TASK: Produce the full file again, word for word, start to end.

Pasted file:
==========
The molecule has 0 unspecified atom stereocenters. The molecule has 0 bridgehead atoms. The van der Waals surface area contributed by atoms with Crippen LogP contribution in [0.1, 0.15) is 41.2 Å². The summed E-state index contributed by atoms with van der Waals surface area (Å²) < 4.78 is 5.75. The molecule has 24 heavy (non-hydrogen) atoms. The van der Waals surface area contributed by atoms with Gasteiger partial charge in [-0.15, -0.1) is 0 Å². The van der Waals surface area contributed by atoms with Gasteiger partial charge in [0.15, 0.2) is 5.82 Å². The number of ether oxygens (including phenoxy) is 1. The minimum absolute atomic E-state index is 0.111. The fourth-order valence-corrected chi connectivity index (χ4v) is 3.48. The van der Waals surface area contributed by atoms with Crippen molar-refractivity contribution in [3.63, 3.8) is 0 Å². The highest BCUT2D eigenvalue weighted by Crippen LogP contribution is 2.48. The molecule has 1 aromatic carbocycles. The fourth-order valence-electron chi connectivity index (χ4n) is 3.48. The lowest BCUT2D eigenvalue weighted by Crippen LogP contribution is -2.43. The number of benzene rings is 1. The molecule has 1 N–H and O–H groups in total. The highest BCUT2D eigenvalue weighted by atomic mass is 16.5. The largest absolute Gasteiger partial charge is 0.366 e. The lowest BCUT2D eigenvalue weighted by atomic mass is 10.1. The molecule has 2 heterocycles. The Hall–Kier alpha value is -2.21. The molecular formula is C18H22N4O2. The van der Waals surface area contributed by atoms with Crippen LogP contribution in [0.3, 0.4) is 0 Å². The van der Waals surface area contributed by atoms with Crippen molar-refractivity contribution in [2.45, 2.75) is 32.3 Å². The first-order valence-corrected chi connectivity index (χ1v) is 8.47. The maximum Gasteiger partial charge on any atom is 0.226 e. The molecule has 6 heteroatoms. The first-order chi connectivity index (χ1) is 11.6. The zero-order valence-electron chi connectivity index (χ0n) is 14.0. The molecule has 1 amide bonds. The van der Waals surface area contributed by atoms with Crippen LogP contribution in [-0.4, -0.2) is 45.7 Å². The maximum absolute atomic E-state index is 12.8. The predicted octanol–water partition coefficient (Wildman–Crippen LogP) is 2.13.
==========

The molecule has 0 unspecified atom stereocenters. The molecule has 0 bridgehead atoms. The van der Waals surface area contributed by atoms with Crippen LogP contribution in [0.1, 0.15) is 41.2 Å². The summed E-state index contributed by atoms with van der Waals surface area (Å²) < 4.78 is 5.75. The molecule has 24 heavy (non-hydrogen) atoms. The van der Waals surface area contributed by atoms with Gasteiger partial charge in [-0.15, -0.1) is 0 Å². The van der Waals surface area contributed by atoms with Gasteiger partial charge in [0.15, 0.2) is 5.82 Å². The number of ether oxygens (including phenoxy) is 1. The minimum absolute atomic E-state index is 0.111. The fourth-order valence-corrected chi connectivity index (χ4v) is 3.48. The van der Waals surface area contributed by atoms with Crippen molar-refractivity contribution in [3.63, 3.8) is 0 Å². The highest BCUT2D eigenvalue weighted by Crippen LogP contribution is 2.48. The molecule has 1 aromatic carbocycles. The fourth-order valence-electron chi connectivity index (χ4n) is 3.48. The lowest BCUT2D eigenvalue weighted by Crippen LogP contribution is -2.43. The number of benzene rings is 1. The molecule has 1 N–H and O–H groups in total. The highest BCUT2D eigenvalue weighted by atomic mass is 16.5. The largest absolute Gasteiger partial charge is 0.366 e. The lowest BCUT2D eigenvalue weighted by atomic mass is 10.1. The molecule has 2 heterocycles. The Hall–Kier alpha value is -2.21. The molecular formula is C18H22N4O2. The van der Waals surface area contributed by atoms with Crippen LogP contribution in [0.3, 0.4) is 0 Å². The van der Waals surface area contributed by atoms with Crippen molar-refractivity contribution in [2.45, 2.75) is 32.3 Å². The first-order valence-corrected chi connectivity index (χ1v) is 8.47. The maximum Gasteiger partial charge on any atom is 0.226 e. The molecule has 6 heteroatoms. The first-order chi connectivity index (χ1) is 11.6. The zero-order valence-electron chi connectivity index (χ0n) is 14.0. The molecule has 1 amide bonds. The van der Waals surface area contributed by atoms with Crippen LogP contribution in [-0.4, -0.2) is 45.7 Å². The maximum absolute atomic E-state index is 12.8. The predicted octanol–water partition coefficient (Wildman–Crippen LogP) is 2.13.